After nearly four years of often testy relations with Benjamin Netanyahu, President Barack Obama is about to try a different tack - going over the head of Israel’s prime minister and appealing directly to the Israeli people.
Obama’s first presidential visit to Israel next week, while certainly including meetings with Netanyahu, will focus heavily on resetting his relationship with the country’s wary public as he seeks to reassure them he is committed to their security and has their interests at heart.
All signs are that Obama hopes the strategy will give him more leverage with the right-wing Netanyahu - politically weakened by January’s election in which centrists made surprising gains - to pursue a peaceful resolution with Iran and eventually address the Israeli-Palestinian stalemate.
But it will be no easy task.
Obama faces the challenge of overcoming Israeli suspicions that have lingered since his early days in office when he pressed Netanyahu for a freeze on settlement expansion and launched a short-lived outreach to Tehran, Israel’s arch-foe.
On top of that, Obama - known for his cool, detached public persona - rarely comes across with the kind of “I feel your pain” diplomacy that Bill Clinton used to charm Israelis and Palestinians alike during his presidency.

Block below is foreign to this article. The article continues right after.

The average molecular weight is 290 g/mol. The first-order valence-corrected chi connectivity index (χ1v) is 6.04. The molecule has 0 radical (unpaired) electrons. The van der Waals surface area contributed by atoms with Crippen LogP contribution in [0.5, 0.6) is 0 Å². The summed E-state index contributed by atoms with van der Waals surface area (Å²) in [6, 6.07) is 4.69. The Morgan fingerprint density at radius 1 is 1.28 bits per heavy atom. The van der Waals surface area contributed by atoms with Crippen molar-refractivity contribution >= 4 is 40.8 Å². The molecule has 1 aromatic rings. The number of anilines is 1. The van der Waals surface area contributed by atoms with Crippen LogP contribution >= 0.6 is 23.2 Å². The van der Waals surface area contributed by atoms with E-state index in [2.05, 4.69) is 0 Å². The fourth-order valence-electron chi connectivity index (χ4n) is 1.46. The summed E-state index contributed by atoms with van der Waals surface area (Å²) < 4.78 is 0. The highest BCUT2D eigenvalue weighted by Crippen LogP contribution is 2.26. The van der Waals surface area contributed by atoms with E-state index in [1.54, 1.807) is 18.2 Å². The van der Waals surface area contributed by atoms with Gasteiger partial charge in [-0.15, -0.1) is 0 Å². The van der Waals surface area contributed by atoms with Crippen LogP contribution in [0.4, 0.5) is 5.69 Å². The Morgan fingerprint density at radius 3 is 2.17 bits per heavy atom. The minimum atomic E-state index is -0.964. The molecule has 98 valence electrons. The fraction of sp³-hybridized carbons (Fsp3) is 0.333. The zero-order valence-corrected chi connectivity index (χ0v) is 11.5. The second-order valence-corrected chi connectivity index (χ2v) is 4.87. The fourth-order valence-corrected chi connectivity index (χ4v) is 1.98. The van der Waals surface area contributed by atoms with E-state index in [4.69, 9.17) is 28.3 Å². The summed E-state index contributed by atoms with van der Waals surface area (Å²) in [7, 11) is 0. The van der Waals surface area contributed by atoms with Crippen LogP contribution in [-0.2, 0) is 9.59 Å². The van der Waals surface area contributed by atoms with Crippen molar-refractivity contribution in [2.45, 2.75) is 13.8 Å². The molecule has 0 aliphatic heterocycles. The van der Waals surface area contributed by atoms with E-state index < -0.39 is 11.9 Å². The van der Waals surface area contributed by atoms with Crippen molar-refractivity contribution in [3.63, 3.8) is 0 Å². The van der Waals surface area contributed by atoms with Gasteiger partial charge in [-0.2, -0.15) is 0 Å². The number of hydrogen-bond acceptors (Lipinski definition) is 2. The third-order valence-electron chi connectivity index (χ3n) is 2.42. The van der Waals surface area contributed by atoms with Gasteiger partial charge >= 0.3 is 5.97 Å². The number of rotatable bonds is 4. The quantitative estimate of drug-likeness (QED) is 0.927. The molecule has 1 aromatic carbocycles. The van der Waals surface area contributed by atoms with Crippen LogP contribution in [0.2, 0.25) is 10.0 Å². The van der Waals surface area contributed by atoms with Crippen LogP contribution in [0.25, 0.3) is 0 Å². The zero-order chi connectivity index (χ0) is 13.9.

Even so, some Middle East experts say Obama may be able to take advantage of an opening to build public confidence in Israel, the first foreign destination of his second term.
His visit comes at a time when U.S. and Israeli strategic concerns seem more closely aligned than they have been in years, with the West’s nuclear standoff with Iran at a critical stage and Syria’s civil war seen as a threat to regional stability.
“There’s no substitute for actually being there,” said Dennis Ross, Obama’s former Middle East adviser. “It’s an opportunity for him to connect with the Israeli psyche.”